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MDs Explore Medicine and Morals With JLI

( The sixth and final lesson of the Rohr Jewish Learning Institute (JLI) fall course series,  Medicine and Morals, concludes this week. According to Dr. Chana Silberstein, JLI’s Director of Curriculum Development, the course provides a focal point to ground the Torah’s ethical teachings in the advancements of modern science.

“We can never lose site of the individual person in medicine,” Silberstein says. “If the human aspect – the soul and mystique – is lost, then a human is no more than a machine. Only by bringing G-d into the picture do we achieve true transcendence.”

Though the principle mission of the course is to empower students with the knowledge they may need to play “an informed role in their treatment,” some JLI affiliates have taken the lesson out of the classroom and brought it directly into the doctors office.

Medicine and Morals is the third course offered by JLI to receive Continued Medical Education certification from the American Medical Association. Participating doctors are eligible to receive up 30 American Medical Association PRA credits. These credits, awarded upon completing a special online exam after each class, are necessary for continued medical licensing.

One such affiliate to hold a special course for local doctors is Rabbi Mendel Lifshitz, Director of Chabad Lubavitch of Idaho. Lifshitz approached the local hospital’s CME board about giving the class for Boise area doctors. The classes were enthusiastically received by doctors across the wider medical community, including members of the hospital’s ethics committee.

According to Liftshitz, Doctors were “amazed” that a rabbi was giving a course on comparative medical ethics.

“Even the skeptics were impressed with the depth of the course,” Lifshitz said. “Once they saw we were playing on their turf, any excuses [about participating in the class] fell away.”

One of the participating doctors, and a member of Lifshitz’s community, is Dr. Adam Husney. A Westchester, NY native, Husney’s first serious encounter with Chabad was not until he moved to far-off Idaho. Since meeting Lifshitz, Husney has attended several JLI classes. This course, however, took him  by surprise.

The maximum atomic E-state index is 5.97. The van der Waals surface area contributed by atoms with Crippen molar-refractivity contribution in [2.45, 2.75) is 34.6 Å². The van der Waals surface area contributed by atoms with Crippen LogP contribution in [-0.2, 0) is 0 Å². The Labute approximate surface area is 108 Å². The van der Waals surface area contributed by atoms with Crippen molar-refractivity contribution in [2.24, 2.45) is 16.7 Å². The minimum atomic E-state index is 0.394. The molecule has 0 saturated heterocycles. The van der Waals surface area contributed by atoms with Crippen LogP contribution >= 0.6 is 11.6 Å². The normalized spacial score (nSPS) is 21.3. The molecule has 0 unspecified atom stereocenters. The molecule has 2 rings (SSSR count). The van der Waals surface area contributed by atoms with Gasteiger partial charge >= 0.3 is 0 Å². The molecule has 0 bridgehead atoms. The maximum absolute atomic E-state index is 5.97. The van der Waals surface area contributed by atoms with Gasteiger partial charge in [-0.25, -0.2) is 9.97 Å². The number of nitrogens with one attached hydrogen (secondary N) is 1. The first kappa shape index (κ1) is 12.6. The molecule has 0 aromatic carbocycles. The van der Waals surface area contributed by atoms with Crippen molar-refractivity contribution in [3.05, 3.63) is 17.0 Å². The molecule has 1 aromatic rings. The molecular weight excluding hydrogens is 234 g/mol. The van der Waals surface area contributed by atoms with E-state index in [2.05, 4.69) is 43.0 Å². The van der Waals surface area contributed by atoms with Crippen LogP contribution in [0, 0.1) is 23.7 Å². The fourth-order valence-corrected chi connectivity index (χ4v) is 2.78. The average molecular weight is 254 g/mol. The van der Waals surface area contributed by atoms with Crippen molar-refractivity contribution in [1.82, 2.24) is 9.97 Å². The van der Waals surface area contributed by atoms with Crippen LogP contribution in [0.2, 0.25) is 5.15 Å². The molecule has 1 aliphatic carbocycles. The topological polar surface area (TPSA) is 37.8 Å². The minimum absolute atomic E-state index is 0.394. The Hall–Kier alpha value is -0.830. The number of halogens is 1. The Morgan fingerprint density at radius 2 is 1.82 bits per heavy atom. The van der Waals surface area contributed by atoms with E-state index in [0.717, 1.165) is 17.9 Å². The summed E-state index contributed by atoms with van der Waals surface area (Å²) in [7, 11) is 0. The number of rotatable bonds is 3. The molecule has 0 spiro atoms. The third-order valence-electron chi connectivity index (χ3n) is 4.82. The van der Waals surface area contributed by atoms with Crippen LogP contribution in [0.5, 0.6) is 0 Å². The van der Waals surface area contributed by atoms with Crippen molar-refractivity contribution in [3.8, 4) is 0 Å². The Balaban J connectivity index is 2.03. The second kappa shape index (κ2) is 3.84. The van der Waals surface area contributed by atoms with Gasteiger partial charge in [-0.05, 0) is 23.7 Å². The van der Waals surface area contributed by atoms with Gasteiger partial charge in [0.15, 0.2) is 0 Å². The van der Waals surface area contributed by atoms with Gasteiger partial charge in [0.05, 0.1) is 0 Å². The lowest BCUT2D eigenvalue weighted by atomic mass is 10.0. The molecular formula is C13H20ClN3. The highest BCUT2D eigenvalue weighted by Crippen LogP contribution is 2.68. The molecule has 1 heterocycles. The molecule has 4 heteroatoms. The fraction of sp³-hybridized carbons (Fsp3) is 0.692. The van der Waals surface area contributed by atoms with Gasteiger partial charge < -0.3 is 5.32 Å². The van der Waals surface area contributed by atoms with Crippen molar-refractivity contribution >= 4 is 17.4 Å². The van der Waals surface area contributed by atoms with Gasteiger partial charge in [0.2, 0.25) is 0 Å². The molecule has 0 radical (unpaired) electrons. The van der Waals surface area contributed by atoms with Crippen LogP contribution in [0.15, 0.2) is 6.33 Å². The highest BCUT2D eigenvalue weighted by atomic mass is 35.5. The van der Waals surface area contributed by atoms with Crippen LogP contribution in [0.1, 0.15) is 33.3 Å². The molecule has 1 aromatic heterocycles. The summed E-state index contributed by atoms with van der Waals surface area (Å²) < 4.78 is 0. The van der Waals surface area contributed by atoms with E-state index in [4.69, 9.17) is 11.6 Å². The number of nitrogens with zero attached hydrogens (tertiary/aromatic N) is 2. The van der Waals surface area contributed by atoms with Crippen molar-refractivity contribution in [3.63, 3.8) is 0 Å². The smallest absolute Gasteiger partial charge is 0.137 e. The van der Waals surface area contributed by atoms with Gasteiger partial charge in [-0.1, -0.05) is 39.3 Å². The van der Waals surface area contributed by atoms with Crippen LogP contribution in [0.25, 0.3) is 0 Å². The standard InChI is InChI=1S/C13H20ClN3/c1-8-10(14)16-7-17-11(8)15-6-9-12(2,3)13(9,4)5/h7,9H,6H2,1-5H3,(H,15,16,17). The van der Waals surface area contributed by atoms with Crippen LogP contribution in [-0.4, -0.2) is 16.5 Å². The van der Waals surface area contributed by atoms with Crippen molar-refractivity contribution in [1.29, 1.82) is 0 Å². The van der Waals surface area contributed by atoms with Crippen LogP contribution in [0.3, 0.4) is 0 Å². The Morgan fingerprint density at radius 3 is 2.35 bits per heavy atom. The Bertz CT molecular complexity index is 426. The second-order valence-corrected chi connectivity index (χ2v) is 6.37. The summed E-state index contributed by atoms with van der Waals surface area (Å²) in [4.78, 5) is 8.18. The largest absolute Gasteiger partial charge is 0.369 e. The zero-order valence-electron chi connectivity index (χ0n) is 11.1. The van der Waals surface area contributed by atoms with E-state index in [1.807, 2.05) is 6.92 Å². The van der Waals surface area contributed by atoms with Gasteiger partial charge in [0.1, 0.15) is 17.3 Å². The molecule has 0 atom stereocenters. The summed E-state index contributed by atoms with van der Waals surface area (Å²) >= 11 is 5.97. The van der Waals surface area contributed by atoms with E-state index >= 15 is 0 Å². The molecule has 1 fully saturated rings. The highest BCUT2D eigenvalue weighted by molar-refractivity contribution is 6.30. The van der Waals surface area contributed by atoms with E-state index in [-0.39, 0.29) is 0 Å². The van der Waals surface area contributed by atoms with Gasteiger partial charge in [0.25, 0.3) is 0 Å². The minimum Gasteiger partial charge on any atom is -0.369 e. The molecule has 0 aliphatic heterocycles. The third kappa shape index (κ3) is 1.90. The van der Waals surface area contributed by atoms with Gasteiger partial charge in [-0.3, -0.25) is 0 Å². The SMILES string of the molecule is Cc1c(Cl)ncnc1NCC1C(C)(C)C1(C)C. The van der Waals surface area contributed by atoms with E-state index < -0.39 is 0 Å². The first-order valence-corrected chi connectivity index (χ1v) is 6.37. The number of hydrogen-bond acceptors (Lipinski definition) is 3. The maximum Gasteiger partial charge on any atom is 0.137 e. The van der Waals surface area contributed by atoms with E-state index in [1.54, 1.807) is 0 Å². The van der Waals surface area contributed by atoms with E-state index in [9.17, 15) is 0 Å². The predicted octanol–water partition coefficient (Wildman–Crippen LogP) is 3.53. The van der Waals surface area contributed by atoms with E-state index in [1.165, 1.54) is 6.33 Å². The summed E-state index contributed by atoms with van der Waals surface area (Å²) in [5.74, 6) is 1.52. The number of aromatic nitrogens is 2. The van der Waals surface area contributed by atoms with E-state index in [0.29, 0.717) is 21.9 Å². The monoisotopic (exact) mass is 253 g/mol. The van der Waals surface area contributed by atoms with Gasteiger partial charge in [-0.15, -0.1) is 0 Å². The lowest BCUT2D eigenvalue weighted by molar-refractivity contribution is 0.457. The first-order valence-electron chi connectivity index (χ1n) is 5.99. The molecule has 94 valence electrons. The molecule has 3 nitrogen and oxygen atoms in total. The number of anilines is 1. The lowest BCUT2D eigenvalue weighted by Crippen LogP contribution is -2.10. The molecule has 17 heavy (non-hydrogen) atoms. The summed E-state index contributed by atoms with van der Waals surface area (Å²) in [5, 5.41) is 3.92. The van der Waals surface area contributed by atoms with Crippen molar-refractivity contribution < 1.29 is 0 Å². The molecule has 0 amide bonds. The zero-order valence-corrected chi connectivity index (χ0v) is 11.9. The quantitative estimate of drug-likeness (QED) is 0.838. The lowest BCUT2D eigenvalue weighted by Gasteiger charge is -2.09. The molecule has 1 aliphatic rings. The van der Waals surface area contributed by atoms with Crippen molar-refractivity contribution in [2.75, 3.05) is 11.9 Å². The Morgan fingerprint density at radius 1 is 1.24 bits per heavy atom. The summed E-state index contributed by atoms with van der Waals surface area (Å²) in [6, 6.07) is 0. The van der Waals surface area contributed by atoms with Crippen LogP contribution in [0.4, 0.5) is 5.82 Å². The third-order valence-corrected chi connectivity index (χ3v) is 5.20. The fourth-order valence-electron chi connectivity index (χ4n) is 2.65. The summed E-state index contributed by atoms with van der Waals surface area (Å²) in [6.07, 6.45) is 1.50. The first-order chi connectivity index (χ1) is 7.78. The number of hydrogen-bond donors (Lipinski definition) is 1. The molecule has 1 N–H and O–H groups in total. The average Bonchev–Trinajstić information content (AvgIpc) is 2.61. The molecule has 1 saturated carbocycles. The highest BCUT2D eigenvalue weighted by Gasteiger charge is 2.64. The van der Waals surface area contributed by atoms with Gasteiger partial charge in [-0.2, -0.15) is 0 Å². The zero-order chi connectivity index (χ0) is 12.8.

“Many of my preconceived views about the role of religion in medicine turned out to be misconceptions.” Husney said. “I was surprised by how closely they aligned.”

Rabbi Motti Wilhelm, Adult Education Director for Chabad-Lubavitch of Oregon also held special classes for doctors in Providence S. Vincent Medical Center, a Portland area hospital. The class, which attracted 20 local doctors and medical practitioners, was delivered with a twist. In addition to the Rabbi’s own lessons, Dr. Mindy B. Zeitzer, a community member and expert on bio-ethics, joined the class to bring in more traditional scientific opinion and current medical practice.

According to Zeitzer the biggest challenge in presenting the material was limiting it to the amount of time allotted to her during class.

 “The topics discussed in the course – the breadth of what’s covered,” Zeitzer says, “is fascinating.”

JLI’s next course will be “Towards a Meaningful Life.” Authored by renowned lecturer and writer Rabbi Simon Jacobson, it will focus on finding meaning and balance in our daily lives and relationships. It is slated to begin this February, 2011.


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